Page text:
The inherent biasing spring force component is so directed that it causes the at least one or more than one incomplete rolled-up spring turns to curl up in a sense to narrow the gap or even to eliminate the gap altogether when the free edges 17 and 18 overlap each other. In such a construction the gap would only be formed when the tool spreads the lugs 21 and 22 away from each other to increase the diameter of the opening 10 sufficiently for the insertion of the wire mesh protection hose 11.
Referring to FIGS. 8 to 13 in conjunction, a third embodiment comprises a clamp 28 forming a cuff 2 of sheet metal as a substantially cylindrical body having secured thereto two half-shells 29 and 30 forming elements for temporarily applying a gap widening force with a tool 31 shown in FIGS. 12 and 13. The half-shells are positioned opposite each other across the gap G and may be integral parts of the respective free edge of the tool longitudinal edges 32, 33 facing the gap G. The half-shells 29 and 30 form curved cam surfaces 34 and 35 for cooperation with the tool 31 or rather with a rectangularly shaped cam end 36 of the tool 31. The half-shells 29 and 39 are partly covered by cover sections 37, 38 which have a curvature conforming to the respective curvature of the corresponding half shell 29, 30, thereby leaving curved cutouts 39 and 40 between the covers facing the gap for the insertion of the cam end 36 of the tool.
In operation, a groove 36' of the tool will engage the cover sections 37 and 39 when the tool 31 is inserted with its cam end 36 into the gap G. When the tool is rotated the longitudinal edges 32, 33 are forced apart, thereby widening the gap and increasing the inner diameter of the opening 10 for the insertion of the protection hose 11, whereupon the tool is further rotated to align the narrow width of the cam end 36 of the tool 31 with the gap for withdrawal of the tool The engagement of the groove 36' by the cover sections 37 and 38 prevents the inserted tool from slipping out of the half-shells.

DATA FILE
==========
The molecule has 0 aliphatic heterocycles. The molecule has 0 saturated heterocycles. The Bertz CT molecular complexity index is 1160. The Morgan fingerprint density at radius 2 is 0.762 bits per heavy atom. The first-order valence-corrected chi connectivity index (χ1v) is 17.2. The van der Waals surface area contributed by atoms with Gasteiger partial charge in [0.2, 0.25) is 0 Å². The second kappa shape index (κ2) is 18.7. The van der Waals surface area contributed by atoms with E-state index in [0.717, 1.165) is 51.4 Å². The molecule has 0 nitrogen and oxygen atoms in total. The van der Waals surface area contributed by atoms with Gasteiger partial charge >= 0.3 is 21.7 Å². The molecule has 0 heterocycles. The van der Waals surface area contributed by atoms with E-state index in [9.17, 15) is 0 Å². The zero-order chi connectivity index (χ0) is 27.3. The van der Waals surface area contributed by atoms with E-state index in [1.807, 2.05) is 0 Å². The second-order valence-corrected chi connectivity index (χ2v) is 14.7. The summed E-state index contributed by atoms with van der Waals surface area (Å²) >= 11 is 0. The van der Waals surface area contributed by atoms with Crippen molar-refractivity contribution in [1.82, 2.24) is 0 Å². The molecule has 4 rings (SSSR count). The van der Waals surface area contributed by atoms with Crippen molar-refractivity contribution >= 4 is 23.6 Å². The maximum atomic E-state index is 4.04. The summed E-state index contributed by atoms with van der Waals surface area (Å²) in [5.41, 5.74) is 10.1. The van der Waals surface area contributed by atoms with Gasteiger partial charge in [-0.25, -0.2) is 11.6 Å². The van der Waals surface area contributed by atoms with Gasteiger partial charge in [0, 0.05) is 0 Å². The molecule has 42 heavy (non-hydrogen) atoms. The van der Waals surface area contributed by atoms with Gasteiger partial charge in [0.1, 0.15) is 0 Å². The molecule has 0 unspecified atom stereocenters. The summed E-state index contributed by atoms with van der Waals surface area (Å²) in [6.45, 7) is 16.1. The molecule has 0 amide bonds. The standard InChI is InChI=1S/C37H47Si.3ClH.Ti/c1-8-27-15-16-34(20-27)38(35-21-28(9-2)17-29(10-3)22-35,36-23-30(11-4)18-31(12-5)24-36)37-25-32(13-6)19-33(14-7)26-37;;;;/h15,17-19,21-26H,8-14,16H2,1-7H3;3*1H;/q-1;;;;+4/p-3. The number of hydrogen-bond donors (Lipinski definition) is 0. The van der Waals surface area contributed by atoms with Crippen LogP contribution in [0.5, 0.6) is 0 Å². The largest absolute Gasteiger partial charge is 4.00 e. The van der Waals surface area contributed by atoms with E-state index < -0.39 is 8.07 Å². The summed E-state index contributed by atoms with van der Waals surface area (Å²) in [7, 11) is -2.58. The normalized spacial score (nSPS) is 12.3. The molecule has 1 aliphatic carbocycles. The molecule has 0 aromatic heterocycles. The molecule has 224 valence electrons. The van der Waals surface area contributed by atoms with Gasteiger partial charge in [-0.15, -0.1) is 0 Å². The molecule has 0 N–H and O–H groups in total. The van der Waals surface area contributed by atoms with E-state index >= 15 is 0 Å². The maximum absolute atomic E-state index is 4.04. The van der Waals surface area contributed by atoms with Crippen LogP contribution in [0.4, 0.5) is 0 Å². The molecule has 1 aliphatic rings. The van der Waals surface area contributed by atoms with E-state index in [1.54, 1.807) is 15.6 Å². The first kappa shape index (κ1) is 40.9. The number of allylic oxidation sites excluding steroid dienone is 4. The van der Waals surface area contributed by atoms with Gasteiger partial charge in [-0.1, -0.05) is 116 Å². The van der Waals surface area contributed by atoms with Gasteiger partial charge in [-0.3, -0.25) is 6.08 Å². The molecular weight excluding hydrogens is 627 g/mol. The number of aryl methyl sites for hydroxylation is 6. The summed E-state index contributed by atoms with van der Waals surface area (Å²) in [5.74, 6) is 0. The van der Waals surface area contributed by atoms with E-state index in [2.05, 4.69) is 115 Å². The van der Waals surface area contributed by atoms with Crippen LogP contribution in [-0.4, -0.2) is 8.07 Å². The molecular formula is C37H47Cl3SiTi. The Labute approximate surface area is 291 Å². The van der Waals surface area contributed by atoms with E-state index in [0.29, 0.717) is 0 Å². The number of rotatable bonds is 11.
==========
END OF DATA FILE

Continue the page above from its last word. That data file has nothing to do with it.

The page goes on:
As shown in FIGS. 8 and 10, the cuff 2 has a uniform wall thickness. However, in the embodiment of FIG. 8 a corrugation groove 41 strengthens the cuff 2 in such a way that the largest resistance against bending is provided where the largest bending moment is applied by the tool 31, namely opposite the gap G. At this point the groove 41 has its largest radial depth 42 as shown in FIGS. 8 and 9. The radial depth 42 of the groove 41 diminishes toward the longitudinal edges 32, 33.
In the embodiment of FIG. 10 a different corrugation groove 43 is formed with a uniform groove depth throughout the length of the groove around the cuff 2.
The bending resistance in the embodiment of FIG. 8 is uniform in the sense that the bending resistance increases uniformly with the increasing bending moment that becomes larger the larger the distance from the force application to the respective point of the cuff 2, namely opposite the gap G.
Incidentally, the half-shells 29 and 30 after removal of the tool 31 may also be used as connectors for a grounding cable or the like.
Although the invention has been described with reference to specific example embodiments, it will be appreciated that it is intended to cover all modifications and equivalents within the scope of the appended claims.
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|Citing Patent||Filing date||Publication date||Applicant||Title|
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|US7753414||Nov 28, 2006||Jul 13, 2010||Uponor Innovation Ab||Pipe coupling|
|US8226127||Jun 2, 2008||Jul 24, 2012||Uponor Innovation Ab||Clamp fitting for a pipe|
|US8254078 *||Aug 28, 2012||Airbus Operations Limited||Bonding lead|
|US20080290653 *||Nov 28, 2006||Nov 27, 2008||Uponor Innovation Ab||Pipe Coupling|
|US20080316298 *||Jun 19, 2008||Dec 25, 2008||King Keith C||Video Decoder which Processes Multiple Video Streams|
|US20100194099 *||Jun 2, 2008||Aug 5, 2010||Uponor Innovation Ab||Clamp fitting for a pipe|
|US20100226061 *||Sep 9, 2010||Airbus Operations Limited||Bonding lead|
|EP1793153A1 *||Dec 1, 2005||Jun 6, 2007||Uponor Innovation Ab||Pipe coupling|
|International Classification||H02G3/06, H02G13/00, F16L33/03, H01R4/64|
|Cooperative Classification||H02G3/06, H01R4/646, H02G13/00, F16L33/03, H02G13/40|
|European Classification||H02G3/06, F16L33/03, H01R4/64D, H02G13/00|
|Feb 9, 1998||AS||Assignment|
Owner name: DAIMLER-BENZ AEROSPACE AIRBUS GMBH, GERMANY
Free format text: ASSIGNMENT OF ASSIGNORS INTEREST;ASSIGNOR:KIRMA, SAFA;REEL/FRAME:008952/0699
Effective date: 19970213
|Jan 19, 1999||CC||Certificate of correction|
|May 1, 2000||AS||Assignment|
Owner name: DAIMLERCHRYSLER AEROSPACE AIRBUS GMBH, GERMANY
Free format text: CHANGE OF NAME;ASSIGNOR:DAIMLER-BENZ AEROSPACE AIRBUS GMBH;REEL/FRAME:010785/0980
Effective date: 19981117
|Mar 12, 2002||FPAY||Fee payment|
Year of fee payment: 4
|Apr 19, 2006||REMI||Maintenance fee reminder mailed|
|Jun 13, 2006||SULP||Surcharge for late payment|
Year of fee payment: 7
|Jun 13, 2006||FPAY||Fee payment|
Year of fee payment: 8
|Mar 24, 2010||FPAY||Fee payment|
Year of fee payment: 12